MedicalResearch.com Interview with: Nicholas A. Marston, MD, MPH Thrombolysis in Myocardial Infarction (TIMI) Study Group Brigham and Women’s Hospital Harvard Medical School Boston, Massachusetts MedicalResearch.com: What is the background for this study? Response: There has been recent debate about how much of lipid-associated cardiovascular risk is from LDL cholesterol versus triglycerides. However, genetic studies suggest that apolipoprotein B is actually the primary driver of atherosclerotic risk. Since there is exactly one apoB lipoprotein on each lipid particle (LDL, IDL, VLDL), its measurement is a surrgate for the total number of apoB-containing lipoproteins. So in this study, we asked the question: Do common measures of cholesterol concentration, triglyceride concentration, or their ratio carry predictive value for cardiovascular risk beyond the number of apo-B containing lipoproteins? (more…)
Author Interviews, Coffee, Heart Disease, JAMA, OBGYNE / 09.11.2021

MedicalResearch.com Interview with: Stefanie N. Hinkle, PhD Assistant Professor Department of Biostatistics Epidemiology and Informatics Perelman School of Medicine University of Pennsylvania MedicalResearch.com: What is the background for this study? Response: Over 80% of U.S. women of reproductive age consume caffeine daily.While most women decrease consumption after becoming pregnant, many continue to consume caffeine throughout pregnancy. The American College of Obstetricians and Gynecologists (ACOG) recommends that pregnant women limit their caffeine consumption to <200 mg/d out of an abundance of caution due to potential associations with pregnancy loss and fetal growth restriction at higher intakes. There remains limited data on associations with maternal cardiometabolic outcomes in pregnancy.   (more…)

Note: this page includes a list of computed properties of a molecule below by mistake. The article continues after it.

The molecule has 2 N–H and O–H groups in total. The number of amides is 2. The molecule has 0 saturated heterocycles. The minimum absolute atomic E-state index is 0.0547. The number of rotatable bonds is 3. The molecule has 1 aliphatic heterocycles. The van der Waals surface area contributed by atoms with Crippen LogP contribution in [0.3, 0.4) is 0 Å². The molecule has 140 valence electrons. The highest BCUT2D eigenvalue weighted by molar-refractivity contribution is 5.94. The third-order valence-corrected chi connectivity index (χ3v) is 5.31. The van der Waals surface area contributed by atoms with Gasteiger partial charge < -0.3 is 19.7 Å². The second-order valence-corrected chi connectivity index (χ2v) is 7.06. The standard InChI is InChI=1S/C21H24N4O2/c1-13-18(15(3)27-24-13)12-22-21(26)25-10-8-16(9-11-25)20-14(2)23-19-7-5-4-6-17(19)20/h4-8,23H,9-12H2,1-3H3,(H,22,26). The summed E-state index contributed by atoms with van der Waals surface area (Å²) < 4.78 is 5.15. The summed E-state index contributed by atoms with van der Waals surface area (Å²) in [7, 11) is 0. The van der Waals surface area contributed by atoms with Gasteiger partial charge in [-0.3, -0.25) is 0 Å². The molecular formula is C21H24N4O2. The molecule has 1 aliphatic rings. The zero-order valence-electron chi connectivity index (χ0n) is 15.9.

Author Interviews, COVID -19 Coronavirus, JAMA, Vaccine Studies / 04.11.2021

MedicalResearch.com Interview with: Rani Elwy, PhD Bridge Quality Enhancement Research Initiative Program, Center for Healthcare Organization and Implementation Research, VA Bedford Healthcare System Bedford, Massachusetts Department of Psychiatry and Human Behavior, Alpert Medical School Brown University, Providence, Rhode Island  MedicalResearch.com: What is the background for this study? Response: The VA operates a very robust, embedded quality improvement and implementation science program, of which our team is involved. As the VA was one of the first US healthcare systems to rollout COVID-19 vaccination programs, we were asked to evaluate these efforts in real-time, to provide input to VA healthcare leaders on what was going well and what could be improved. This survey reported in JAMA Network Open is one of the quality improvement efforts we engaged in. (more…)